Few spirits carry a history as riddled with misunderstanding as absinthe. Sure, there’s tequila, which some people hold responsible for those regrettable late-night texts to ex-lovers, and whiskey supposedly makes you frisky, but absinthe has shouldered the blame for a spectrum of misdeeds throughout history, ranging from hallucinations to even more grave accusations like murder. At one point, it was banned in many countries.
In the 1990s, countries in Europe lifted the ban on absinthe, and it underwent a resurgence, even hitting Australia. Soon, ‘the green fairy’ became an underage drinker’s night fuel after being spotted in the likes of movies and in the hands of Marilyn Manson. I guess you could say it was the cool drink at the time.
However, within a decade, ‘the green fairy’ became ‘the green devil’, and it was all but forgotten once again. Now, it’s back once again.
Welcome to Papa Gede’s
Today, in a dimly lit bar hidden under Sydney’s bustling streets, absinthe is making a quiet yet intriguing comeback. However, if you ask Papa Gede’s co-owner, Lara Dignam, “absinthe never left.”
Papa Gede’s is a New Orleans-style bar with a dash of voodoo and one of the biggest absinthe collections in Australia. Here, you sip from an absinthe fountain and spoons — which is the right way to drink absinthe — and tap into Lara’s knowledge of the spirit that was the drink of choice for artists during Belle Epoque France.
“Absinthe didn’t always have a bad reputation. It was a clever marketing ploy that branded absinthe as we know it today,” she says.
How Absinthe Got Its Reputation
The conversation veers into the history of absinthe, dispelling some of the myths and legends that had tarnished its reputation. Lara recounted how absinthe had been unfairly maligned during the late 19th century in France. Factors such as unregulated production and a grapevine epidemic had contributed to its notoriety.
“There was no wine to drink after an epidemic almost wiped out France’s vines, so people turned to absinthe,” she says. “It became the drink of choice for artists, poets, and writers — even when wine was back in the rotation.
“Although wine producers, eager to win back customers, spread false stories of absinthe-induced hallucinations and madness, which, of course, gave the spirit a bad name,” says Lara. “It also didn’t help that some absinthe was made in a bathtub, similar to what happened with bathtub gin. It was coined for degenerates.”
Years after absinthe was banned all over Europe, it suddenly became popular again, although no one knows why. Guesses are that it was being served under the counter during its prohibition, and the pale green liquid was thriving in the countries that didn’t ban it.
Absinthe and Ritual
According to Lara, it was never banned in Australia, though it wasn’t until the 90s that we saw the green fairy step into the spotlight, which is part of the problem today.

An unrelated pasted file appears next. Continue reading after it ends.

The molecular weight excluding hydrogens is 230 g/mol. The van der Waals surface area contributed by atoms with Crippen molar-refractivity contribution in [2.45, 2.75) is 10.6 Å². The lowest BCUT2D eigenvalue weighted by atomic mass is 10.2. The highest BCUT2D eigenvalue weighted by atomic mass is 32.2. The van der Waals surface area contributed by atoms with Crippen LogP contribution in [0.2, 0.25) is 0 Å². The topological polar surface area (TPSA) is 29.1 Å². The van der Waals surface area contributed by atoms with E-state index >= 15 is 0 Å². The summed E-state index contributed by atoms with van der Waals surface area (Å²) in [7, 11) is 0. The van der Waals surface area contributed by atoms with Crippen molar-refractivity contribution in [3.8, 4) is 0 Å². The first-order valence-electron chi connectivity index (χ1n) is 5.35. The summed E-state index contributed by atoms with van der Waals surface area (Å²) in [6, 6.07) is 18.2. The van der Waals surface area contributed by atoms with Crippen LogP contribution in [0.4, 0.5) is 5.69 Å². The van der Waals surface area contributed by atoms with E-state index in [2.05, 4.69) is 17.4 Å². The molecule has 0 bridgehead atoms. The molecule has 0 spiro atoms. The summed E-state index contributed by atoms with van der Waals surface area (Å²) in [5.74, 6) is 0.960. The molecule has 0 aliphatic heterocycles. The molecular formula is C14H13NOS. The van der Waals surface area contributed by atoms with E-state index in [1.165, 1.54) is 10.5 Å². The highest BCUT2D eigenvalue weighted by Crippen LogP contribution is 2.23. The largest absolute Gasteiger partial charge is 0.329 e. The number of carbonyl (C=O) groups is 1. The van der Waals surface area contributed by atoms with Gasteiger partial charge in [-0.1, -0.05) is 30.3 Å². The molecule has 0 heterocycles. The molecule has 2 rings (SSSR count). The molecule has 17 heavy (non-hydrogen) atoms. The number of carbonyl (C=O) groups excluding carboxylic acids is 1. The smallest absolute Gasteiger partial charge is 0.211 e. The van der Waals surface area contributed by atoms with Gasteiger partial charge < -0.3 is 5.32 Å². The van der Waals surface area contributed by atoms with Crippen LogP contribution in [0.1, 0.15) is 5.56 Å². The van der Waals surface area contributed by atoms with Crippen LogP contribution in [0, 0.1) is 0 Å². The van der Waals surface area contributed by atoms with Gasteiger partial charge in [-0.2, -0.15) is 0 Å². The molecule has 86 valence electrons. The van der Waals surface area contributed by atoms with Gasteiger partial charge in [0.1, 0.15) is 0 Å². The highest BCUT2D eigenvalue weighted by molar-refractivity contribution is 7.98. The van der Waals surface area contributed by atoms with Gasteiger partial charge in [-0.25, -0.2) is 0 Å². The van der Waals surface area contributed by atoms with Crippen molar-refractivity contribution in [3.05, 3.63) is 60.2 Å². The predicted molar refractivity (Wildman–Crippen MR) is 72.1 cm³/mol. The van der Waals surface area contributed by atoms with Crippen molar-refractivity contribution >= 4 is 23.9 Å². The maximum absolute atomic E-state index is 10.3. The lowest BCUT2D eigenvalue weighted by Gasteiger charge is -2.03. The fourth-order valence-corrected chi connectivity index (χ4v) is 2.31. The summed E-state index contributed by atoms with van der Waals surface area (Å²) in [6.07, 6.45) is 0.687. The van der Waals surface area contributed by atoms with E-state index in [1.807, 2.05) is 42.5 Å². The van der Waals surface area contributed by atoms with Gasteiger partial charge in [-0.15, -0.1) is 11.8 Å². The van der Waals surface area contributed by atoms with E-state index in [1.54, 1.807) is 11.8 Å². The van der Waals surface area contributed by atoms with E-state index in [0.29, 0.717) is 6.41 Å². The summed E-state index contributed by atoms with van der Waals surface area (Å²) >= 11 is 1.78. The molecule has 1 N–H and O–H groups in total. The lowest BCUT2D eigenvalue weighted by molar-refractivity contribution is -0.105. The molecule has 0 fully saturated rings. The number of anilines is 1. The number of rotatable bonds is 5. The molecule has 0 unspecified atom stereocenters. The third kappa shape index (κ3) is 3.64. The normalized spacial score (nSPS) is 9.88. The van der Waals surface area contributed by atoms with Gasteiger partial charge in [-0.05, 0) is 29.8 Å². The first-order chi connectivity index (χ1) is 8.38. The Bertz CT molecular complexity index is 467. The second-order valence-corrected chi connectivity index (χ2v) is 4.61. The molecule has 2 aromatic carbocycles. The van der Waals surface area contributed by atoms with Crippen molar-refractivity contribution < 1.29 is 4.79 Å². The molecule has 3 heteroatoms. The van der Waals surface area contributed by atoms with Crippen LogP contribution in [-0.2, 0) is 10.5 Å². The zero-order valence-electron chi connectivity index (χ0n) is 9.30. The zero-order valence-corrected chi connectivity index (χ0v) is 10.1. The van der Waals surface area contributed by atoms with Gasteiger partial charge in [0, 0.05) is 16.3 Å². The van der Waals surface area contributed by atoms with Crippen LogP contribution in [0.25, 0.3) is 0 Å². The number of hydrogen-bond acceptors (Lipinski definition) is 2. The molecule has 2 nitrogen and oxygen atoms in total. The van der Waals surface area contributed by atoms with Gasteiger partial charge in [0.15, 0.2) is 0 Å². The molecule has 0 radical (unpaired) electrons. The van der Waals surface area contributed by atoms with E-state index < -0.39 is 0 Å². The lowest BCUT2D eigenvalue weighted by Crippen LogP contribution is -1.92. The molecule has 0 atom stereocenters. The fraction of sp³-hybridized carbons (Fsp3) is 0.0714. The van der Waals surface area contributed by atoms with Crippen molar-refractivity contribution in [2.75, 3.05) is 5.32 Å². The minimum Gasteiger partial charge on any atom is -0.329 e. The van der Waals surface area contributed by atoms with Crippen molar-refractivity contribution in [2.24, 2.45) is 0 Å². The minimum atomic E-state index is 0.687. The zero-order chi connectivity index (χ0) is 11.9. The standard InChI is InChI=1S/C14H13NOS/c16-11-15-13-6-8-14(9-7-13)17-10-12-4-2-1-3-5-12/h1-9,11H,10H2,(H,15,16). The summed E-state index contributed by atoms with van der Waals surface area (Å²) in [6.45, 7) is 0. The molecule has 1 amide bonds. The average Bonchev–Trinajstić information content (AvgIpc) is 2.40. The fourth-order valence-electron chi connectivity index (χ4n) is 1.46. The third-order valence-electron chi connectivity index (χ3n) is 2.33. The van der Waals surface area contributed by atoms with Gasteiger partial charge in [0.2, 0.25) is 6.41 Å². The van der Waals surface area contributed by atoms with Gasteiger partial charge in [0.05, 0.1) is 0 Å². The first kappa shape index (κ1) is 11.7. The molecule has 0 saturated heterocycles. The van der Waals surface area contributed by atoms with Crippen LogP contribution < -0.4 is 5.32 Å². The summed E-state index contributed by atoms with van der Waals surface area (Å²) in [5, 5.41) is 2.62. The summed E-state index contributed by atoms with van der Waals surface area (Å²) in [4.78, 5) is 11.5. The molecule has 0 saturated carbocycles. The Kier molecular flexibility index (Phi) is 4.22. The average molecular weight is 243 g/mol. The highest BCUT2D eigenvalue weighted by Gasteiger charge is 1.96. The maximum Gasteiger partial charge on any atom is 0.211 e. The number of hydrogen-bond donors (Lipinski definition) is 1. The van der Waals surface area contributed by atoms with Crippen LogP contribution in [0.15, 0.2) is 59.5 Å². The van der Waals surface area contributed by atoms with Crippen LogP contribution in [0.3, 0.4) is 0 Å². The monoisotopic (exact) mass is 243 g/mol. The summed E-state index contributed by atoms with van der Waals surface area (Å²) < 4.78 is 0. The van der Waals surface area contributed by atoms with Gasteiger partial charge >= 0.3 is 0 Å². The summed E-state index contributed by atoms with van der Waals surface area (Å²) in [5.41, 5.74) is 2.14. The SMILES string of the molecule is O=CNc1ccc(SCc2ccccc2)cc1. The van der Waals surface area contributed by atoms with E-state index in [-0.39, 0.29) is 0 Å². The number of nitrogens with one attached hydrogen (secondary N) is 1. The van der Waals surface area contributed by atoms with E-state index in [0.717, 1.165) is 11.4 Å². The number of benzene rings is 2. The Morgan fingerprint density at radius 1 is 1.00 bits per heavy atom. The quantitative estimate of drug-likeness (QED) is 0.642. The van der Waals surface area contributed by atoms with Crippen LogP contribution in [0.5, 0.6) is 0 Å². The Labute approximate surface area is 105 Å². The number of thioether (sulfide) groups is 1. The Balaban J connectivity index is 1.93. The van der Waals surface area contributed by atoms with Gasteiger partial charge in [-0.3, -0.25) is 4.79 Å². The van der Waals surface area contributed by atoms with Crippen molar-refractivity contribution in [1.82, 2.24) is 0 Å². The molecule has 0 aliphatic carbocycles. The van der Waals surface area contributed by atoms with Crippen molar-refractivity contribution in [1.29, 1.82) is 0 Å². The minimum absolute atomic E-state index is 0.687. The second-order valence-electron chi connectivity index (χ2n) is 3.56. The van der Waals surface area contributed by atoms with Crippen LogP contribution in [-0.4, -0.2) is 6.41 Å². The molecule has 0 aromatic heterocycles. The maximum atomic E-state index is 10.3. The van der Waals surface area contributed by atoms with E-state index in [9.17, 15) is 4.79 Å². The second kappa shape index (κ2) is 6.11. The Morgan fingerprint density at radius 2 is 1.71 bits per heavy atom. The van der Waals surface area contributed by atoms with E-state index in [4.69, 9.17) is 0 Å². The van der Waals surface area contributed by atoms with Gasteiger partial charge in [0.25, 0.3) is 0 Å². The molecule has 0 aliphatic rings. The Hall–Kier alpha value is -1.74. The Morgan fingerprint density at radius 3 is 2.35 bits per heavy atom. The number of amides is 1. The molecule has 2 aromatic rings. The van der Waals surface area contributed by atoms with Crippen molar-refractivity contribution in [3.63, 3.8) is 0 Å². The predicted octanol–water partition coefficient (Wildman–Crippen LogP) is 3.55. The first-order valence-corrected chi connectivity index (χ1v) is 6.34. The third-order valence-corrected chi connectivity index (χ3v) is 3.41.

“For many, absinthe had been a youthful folly, consumed recklessly without an understanding of its complexity,” says Lara. Her bar Papa Gede’s, aims to change this perception.
The key to this revival is the ritual involved in absinthe consumption. “People don’t know how to drink it. We all remember being 18 and throwing back a shot of Green Fairy,” says Lara. “But that’s why people don’t touch it again.”
At Papa Gede’s, absinthe is served in a traditional glass-blown fountain. The fountain, an elegant apparatus, dispenses ice water with individual taps for each glass. “People love watching the delusion transformation of the drink when water is slowly added,” she says. The once-clear liquid turned cloudy is a mesmerising sight that adds to the allure of the absinthe ritual.
As Lara continues her explanation, she clarifies the components of absinthe. It is a strong, high-proof spirit infused with various herbs. The essential ingredient is wormwood, but it also includes anise, fennel, and other botanicals.
The elixir was invented in Switzerland as a general cure-all by Dr. Pierre Ordinaire, a French physician, in 1972. The recipe was passed around and sold as a medicinal elixir for several years after the fact. The recipe has changed today, and you can find various types of absinthe, including one made in Australia.
“We have absinthe from around the world, but we also work with local distiller, Demoiselle Absinthe, who make their spirit with native botanicals in Sydney.”
Curious drinkers can sample the various absinthe at Papa Gede’s either through the fountain or in a cocktail.
“One of our most popular cocktails is the ‘Divine Intervention,’ which blended absinthe with apple juice and passion fruit, offering a unique twist on the traditional absinthe experience,” she says.
“We wanted to create a sense of occasion and reverence around absinthe consumption. The ritualistic aspect, combined with the mystery and complexity of the spirit, has fueled its revival. Although, as I said before, it never went anyway; it’s always been hiding in plain sight, waiting for its next moment.”